drying tomato seeds

drying tomato seeds

I’m also hoping to save seeds from several other pepper this year, including a couple I use for paprika, a guajillo type, and a couple of the baccatum peppers like Aji Golden and Aji Angelo. With any luck I’ll have seeds from some of my favorite o/p peppers and tomatoes to share later this year. I hope you have enjoyed this update on my seed saving activities, and I’ll be back soon with more happenings from Happy Acres!

Posted in Gardening | Tagged , , | 7 Comments

Harvest Monday July 23, 2018

Welcome to Harvest Monday, where we celebrate all things harvest related. We are mid way through summer now and the garden is holding up fairly well given the heat and rain issues we have had this year. A few of the summer squash plants are still holding on and producing, and some of the slicing tomatoes are giving us fruit. In the below group photo we have Brandymaster Pink, Cherokee Purple and Defiant tomatoes along with Spineless Beauty zucchini, White Scallop squash and Clarimore zucchini. It was the last gasp for Clarimore as the vine gave out after this last squash.

squash and tomatoe

squash and tomatoes

The Tempest yellow crookneck plant is still hanging on too, and I got a couple more squash from it last week. They are both hanging out with a few snap beans plus Cornito Rosso and Cornito Giallo peppers in the below photo.

squash, peppers and beans

squash, peppers and beans

I’m growing several hot peppers this year that are traditionally used for making kimchi. The commercial gochugaru flakes I have bought have a lot of flavor but only mild heat. This year I am trialing a few gochugaru type peppers to see how they perform, hoping to find a milder one. When they are too hot you have to use less of them, which equates to less flavor. From left to right in the below photo I have one from Sherwood Seeds called Kimchi, Lady Choi, a couple of Gochugaru (from Chileplants.com) and two of the Korean Hot  (from Adaptive Seeds). I plan to dry these and then do a taste test, sometime when I don’t mind my mouth being on fire! I have high hopes for the one from Sherwood Seeds since it was mentioned in this 2016 article from Mother Earth News called Growing Your Own Gochugaru Korean Chili Pepper Flakes for Kimchi. I’m growing all these peppers in containers this year.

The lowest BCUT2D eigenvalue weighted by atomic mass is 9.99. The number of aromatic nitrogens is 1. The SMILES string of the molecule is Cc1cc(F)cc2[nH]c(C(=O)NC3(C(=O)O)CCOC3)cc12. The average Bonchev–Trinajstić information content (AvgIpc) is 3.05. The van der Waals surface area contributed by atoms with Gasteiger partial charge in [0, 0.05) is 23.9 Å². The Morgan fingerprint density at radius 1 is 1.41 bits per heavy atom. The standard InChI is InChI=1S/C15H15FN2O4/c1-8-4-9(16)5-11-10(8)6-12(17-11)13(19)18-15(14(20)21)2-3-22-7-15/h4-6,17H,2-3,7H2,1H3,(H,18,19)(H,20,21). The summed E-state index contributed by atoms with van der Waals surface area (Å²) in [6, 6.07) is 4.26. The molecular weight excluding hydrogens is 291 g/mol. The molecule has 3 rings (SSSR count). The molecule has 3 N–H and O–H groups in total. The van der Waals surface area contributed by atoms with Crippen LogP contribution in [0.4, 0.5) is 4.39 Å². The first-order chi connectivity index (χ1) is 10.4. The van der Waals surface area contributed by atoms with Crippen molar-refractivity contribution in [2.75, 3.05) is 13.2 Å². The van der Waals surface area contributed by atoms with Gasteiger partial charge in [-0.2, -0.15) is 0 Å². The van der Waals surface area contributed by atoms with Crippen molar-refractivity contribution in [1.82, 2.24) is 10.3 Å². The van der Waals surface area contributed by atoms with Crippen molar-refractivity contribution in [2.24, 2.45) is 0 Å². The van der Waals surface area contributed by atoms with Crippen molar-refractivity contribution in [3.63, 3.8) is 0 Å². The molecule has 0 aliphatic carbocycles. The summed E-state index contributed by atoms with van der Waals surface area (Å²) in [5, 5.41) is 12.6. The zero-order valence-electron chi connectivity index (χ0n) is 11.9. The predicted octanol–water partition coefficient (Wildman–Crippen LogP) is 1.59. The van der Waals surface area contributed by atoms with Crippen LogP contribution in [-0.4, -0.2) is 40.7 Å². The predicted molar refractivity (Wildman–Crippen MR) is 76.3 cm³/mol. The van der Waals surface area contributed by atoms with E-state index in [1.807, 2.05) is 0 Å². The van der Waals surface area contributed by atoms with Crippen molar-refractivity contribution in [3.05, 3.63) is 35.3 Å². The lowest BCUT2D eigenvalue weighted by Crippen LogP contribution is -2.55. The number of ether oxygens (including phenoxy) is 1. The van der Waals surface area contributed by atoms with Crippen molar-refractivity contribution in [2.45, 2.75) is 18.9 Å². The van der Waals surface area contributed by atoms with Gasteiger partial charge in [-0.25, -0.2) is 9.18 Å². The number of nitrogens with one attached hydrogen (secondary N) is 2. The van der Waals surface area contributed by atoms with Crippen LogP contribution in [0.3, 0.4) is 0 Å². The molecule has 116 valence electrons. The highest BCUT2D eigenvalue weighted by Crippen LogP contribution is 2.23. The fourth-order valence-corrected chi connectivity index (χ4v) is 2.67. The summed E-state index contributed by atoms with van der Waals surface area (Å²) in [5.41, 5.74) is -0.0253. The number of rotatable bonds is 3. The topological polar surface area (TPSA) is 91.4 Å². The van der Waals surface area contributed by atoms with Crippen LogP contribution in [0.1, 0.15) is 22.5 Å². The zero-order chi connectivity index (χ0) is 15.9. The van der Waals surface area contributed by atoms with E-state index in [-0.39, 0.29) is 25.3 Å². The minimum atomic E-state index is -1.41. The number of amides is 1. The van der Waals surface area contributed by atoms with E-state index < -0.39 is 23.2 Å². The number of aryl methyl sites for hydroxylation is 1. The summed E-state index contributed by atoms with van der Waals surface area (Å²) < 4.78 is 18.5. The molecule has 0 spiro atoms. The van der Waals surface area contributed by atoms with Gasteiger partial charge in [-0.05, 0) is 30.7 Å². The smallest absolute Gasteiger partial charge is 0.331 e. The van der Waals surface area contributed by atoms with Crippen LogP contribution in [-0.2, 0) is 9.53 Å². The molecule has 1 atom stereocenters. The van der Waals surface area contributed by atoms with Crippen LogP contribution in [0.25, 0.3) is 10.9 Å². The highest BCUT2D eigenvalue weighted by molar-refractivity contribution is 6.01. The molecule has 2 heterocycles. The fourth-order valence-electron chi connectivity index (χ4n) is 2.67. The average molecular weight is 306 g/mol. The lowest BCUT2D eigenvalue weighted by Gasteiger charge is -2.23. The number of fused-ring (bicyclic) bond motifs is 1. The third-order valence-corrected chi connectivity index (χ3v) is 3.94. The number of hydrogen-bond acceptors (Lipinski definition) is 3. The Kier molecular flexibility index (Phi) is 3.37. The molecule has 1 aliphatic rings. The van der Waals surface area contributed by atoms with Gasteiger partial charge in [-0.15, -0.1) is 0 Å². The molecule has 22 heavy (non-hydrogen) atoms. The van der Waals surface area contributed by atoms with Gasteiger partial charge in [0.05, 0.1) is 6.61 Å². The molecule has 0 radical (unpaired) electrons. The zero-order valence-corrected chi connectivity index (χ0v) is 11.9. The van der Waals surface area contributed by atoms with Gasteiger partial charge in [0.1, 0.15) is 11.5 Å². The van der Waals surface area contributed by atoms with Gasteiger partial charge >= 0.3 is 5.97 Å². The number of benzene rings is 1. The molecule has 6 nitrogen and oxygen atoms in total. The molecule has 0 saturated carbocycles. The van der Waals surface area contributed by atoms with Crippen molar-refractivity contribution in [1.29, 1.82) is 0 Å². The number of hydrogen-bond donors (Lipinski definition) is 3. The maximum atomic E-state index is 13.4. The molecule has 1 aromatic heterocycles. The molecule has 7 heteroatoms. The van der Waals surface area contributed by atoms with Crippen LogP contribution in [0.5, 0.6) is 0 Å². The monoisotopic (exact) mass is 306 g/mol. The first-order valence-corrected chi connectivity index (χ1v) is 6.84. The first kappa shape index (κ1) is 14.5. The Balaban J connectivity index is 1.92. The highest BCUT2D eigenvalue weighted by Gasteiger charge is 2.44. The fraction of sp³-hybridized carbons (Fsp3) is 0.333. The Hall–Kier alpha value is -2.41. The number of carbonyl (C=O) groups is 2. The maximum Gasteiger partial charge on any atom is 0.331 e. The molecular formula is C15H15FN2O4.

Korean gochugaru peppers

Korean gochugaru peppers

The pole beans are still shy yielders at this point after getting off to a horrible start. It will likely not be a good year for them, so I am planting another batch of bush beans in hopes of a fall crop. That worked well last year, so this year I will plant a bit more of them. The tomatoes in the below photo are Sun Sugar and Sunpeach, and there’s nothing shy about them at all! Both are sweet, prolific, and not cracking or splitting in our crazy summer weather. This batch and a few more I got on Saturday got slow roasted in the oven.